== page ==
How Sacred Story Guides Us Through the Deep Forest of Grief

Our first child arrived into the world 22 years ago today. But something was wrong. He struggled to breathe and twenty minutes later was pronounced dead. It was a full-term pregnancy and up until that point there had been no question of viability. To have a son born and die on the same day without any advance warning launched me into the deepest grief I have ever known.

In mythic terms, when a person experiences great loss, they enter a forest where there is no path. The stages of grief may be predictable, but the shape and contours of each of those stages is unique to everyone who walks the path. Each person has to find their own way. Some may pass through the deepest, darkest part of the wood early on. They may fear, as I did, that they will never find their way out. For others that section of forest comes later. Some come out into frequent clearings where the warmth of the sun hits their face. Others walk the whole wood never once experiencing the dappled light of day.

Sacred stories can’t give you the specifics of your particular path. Nothing can. What sacred stories can do, however, is provide reassurance that the dark wood you are in does not comprise the whole map. A sacred story will honour the forest, and the path that must be taken through it, but it will also reveal the forest’s limits and boundaries. A sacred story provides a bird’s eye perspective of the wide, sunlit landscapes on the far side. It’s this perspective that can get a person through the forest, that can give them the courage to journey deeper in.

There are many such stories in the biblical narrative. The story of Jesus is one of them. Like a lantern it casts light on the next step and then the next. His own journey through sorrow and loss and death invites us not to project our pain outward at those around us (which is the fallback script of a retributive culture like ours), but to stay with the pain. To bear the tension of it. And ultimately to trust that the path will lead us to new terrain on the far side of the forest.

The Christian tradition has a name for this ancient story. It’s called the Paschal Mystery.

Aden’s funeral took place six days later at the church where I was pastoring. The first thing I saw when I walked into the crowded sanctuary behind my son’s tiny coffin were the kids of the Eastside Story Guild sitting on the very front pew. They were a group of a dozen or so ranging in age from 3-18, and represented an East Vancouver mix of ethnicities and socio-economic backgrounds.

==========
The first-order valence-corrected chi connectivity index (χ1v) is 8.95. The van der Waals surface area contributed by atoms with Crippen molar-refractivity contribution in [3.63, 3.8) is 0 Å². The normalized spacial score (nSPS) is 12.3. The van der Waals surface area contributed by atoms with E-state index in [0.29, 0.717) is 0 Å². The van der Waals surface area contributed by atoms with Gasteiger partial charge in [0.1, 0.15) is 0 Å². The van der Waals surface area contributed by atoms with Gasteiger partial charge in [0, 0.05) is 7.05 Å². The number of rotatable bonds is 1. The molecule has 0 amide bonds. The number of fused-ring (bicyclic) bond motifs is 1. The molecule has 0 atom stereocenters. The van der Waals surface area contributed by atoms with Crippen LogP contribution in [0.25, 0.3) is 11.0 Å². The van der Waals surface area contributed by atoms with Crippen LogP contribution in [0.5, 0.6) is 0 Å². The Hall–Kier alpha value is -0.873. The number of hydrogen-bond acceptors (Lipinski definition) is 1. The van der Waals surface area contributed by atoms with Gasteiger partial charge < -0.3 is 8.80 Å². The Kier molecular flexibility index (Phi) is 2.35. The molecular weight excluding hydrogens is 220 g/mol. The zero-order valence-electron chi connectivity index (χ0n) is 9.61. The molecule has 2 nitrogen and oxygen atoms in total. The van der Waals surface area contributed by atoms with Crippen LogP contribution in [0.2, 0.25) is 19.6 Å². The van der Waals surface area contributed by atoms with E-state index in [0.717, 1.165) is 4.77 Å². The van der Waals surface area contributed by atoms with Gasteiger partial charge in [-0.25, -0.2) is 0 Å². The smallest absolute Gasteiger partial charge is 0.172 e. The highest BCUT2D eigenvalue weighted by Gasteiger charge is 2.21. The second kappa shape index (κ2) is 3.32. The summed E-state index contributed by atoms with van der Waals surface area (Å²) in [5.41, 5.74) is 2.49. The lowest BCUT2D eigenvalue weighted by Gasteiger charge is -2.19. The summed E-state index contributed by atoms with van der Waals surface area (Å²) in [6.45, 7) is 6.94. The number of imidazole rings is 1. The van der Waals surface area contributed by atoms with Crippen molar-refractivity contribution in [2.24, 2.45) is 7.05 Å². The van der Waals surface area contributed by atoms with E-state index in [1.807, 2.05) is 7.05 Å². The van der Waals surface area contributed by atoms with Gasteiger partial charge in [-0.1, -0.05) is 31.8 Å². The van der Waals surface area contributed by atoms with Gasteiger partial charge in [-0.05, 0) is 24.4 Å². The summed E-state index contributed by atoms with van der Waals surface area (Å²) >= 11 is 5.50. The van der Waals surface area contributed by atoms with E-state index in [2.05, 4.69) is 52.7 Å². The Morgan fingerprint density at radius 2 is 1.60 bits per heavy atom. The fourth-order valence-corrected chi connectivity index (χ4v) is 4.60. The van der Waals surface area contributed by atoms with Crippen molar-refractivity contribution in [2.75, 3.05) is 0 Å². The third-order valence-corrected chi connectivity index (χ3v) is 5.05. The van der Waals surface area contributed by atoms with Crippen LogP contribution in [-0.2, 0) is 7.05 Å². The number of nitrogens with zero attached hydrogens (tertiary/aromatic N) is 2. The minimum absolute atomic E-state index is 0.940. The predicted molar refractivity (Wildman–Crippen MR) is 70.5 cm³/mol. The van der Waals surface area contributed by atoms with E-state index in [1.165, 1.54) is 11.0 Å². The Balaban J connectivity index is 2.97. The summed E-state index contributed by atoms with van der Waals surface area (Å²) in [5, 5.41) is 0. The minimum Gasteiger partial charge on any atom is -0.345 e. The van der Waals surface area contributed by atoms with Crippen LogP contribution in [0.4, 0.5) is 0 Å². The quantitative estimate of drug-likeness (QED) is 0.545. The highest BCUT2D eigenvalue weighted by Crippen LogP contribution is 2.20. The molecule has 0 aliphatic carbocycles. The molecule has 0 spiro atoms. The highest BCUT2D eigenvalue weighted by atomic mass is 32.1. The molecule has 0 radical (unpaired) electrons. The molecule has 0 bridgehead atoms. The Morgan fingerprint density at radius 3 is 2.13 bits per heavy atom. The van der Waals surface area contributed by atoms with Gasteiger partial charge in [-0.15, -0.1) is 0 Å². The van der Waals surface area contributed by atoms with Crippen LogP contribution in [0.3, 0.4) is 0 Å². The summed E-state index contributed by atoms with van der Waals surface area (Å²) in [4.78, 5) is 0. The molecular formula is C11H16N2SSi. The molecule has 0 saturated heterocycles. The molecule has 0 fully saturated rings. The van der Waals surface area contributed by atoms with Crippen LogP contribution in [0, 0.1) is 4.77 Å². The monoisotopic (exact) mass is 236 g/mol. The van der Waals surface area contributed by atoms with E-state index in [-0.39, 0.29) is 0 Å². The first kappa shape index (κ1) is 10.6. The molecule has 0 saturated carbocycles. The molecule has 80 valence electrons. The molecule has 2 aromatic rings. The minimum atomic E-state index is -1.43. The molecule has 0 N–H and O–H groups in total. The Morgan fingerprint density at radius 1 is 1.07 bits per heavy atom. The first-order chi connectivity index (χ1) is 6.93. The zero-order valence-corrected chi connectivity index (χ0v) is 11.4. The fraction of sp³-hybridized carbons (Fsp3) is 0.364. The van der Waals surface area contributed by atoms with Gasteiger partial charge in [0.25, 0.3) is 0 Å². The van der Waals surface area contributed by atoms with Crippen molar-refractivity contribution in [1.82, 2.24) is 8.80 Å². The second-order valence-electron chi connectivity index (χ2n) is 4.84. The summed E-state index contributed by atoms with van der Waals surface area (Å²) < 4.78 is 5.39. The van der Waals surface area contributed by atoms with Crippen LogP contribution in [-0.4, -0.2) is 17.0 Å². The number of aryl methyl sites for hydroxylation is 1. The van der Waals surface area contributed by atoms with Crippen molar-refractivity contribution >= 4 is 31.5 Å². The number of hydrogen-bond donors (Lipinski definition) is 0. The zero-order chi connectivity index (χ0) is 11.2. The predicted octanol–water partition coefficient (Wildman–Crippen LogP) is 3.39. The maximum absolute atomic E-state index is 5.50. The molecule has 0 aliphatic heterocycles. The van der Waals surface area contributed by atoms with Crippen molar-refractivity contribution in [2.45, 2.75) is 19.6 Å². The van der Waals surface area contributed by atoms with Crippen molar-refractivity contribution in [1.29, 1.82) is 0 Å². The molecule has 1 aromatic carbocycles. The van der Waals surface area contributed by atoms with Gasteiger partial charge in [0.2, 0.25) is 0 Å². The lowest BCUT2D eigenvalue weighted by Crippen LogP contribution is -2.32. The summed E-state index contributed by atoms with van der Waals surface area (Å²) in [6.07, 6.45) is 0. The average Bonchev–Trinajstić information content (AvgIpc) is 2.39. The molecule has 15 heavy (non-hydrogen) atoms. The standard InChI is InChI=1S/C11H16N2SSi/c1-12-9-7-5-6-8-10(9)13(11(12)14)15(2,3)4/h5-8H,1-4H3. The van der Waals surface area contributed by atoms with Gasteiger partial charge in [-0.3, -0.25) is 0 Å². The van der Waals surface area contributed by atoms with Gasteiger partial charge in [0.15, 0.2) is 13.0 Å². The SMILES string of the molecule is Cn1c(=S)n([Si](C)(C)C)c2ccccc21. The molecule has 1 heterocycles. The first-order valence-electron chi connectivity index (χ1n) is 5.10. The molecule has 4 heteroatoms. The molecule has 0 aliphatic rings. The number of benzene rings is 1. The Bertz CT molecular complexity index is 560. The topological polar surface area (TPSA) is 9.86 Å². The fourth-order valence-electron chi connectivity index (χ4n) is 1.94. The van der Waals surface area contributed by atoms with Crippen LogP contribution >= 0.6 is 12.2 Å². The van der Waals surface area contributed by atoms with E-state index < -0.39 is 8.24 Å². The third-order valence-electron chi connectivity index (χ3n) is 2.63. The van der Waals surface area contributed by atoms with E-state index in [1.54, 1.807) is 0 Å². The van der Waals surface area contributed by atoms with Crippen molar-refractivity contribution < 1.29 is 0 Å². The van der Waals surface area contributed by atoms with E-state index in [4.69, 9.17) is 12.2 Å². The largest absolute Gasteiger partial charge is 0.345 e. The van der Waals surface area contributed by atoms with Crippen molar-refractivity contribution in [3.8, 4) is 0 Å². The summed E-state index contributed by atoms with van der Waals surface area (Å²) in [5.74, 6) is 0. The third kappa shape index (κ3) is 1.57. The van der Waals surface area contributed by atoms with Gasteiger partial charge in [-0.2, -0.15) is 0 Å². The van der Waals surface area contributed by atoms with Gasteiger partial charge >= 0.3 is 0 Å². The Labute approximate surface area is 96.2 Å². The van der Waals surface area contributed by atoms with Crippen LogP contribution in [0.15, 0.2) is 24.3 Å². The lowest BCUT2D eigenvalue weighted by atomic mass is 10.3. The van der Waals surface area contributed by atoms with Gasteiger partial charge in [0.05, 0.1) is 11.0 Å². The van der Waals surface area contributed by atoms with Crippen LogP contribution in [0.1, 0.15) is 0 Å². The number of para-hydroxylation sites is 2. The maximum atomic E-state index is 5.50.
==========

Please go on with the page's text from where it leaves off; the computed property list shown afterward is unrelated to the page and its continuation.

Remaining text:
It was the very first season of the very first story guild, yet already, the kids were leaning against each other, arms intertwined with matching blue story guild t-shirts that read “Where my story and God’s Story meet’. I was comforted knowing that this group of kids knew what every kid deserves to know: that they were a part of a Story large enough to hold all of life, including theirs, in both its beauty and its heartache.

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12 Responses

  1. Thank you for sharing your vulnerability, loss, and understanding of grace with us through this story–I pray that both will continue to guide you day-by-day.

  2. OH HOW BEAUTIFUL and wondrous is this writing .
    Remember out Time in St Thomas’ s on Huron St in Toronto before Aiden was born ? I was so conscious of his ”being”in there at Mass with us , Tam .
    Love to all of you … today very especially ,
    love ,cath

  3. Oh, bless you both. I hadn’t known that you had lost a child. I am heartened by your writing and your courage. Thank you.

  4. Grief! A path with gaping holes and faint light and heart opening beauty. Thank you for sharing Tama. Your Story Guild gift to our church is so appreciated. Thank you from one mother to another.
    You are held especially today in God’s Grace.

  5. Tama, Aden’s short life, and news of his death came as a deep shock to Joyann and me, because Simeon was born just the day before Aden, and in the same ward as you were at B.C. Women’s, and also because both boys were so joyfully expected by the same congregation. Holding our newborn, on his first outing into the world, at one week old, through Aden’s funeral service at Grandview Calvary was an unspeakable grief, which was felt so much more by Joyann, than me, as she, like you, was still recovering from a difficult birth. Holding Aden, and having you hold Simeon during that first week of your loss, was a gift to us, and helped me approach the mystery – that our son was alive and your newborn was to be buried. In the 22 years that have passed, even though we are continents and hemispheres apart, the memory of Aden’s face and the feeling of his body in my arms, and the memory of all the tears in that service, and of your and Loren’s tributes to and laments for little Aden, have come back to me unbidden more than a few times, and with them something of your and Loren’s grief. In a very small way we have shared an iota of your great loss! And we continue to, at moments like this, as we remember his story, and as we see our Simeon go out into life under the Sacred Canopy. Thank you for the openness you both had over that painful time, not to hide Aden or your grief, but to share him, and yourselves, with us. We haven’t and won’t ever be the same, I guess, even once we fully apprehend the mystery. Peace to you both until we meet again!

    • Such beautiful words, Allen. What a tangle and weaving of grief and gladness, community and solitude shared between our two families at that time. And how soulful to reconnect after all these years. My heart has leapt at photos of the strapping, 22 year old Simeon. Your’s is a grace-filled family and there’s no one we would rather have shared the story with. Sending love and gratitude.

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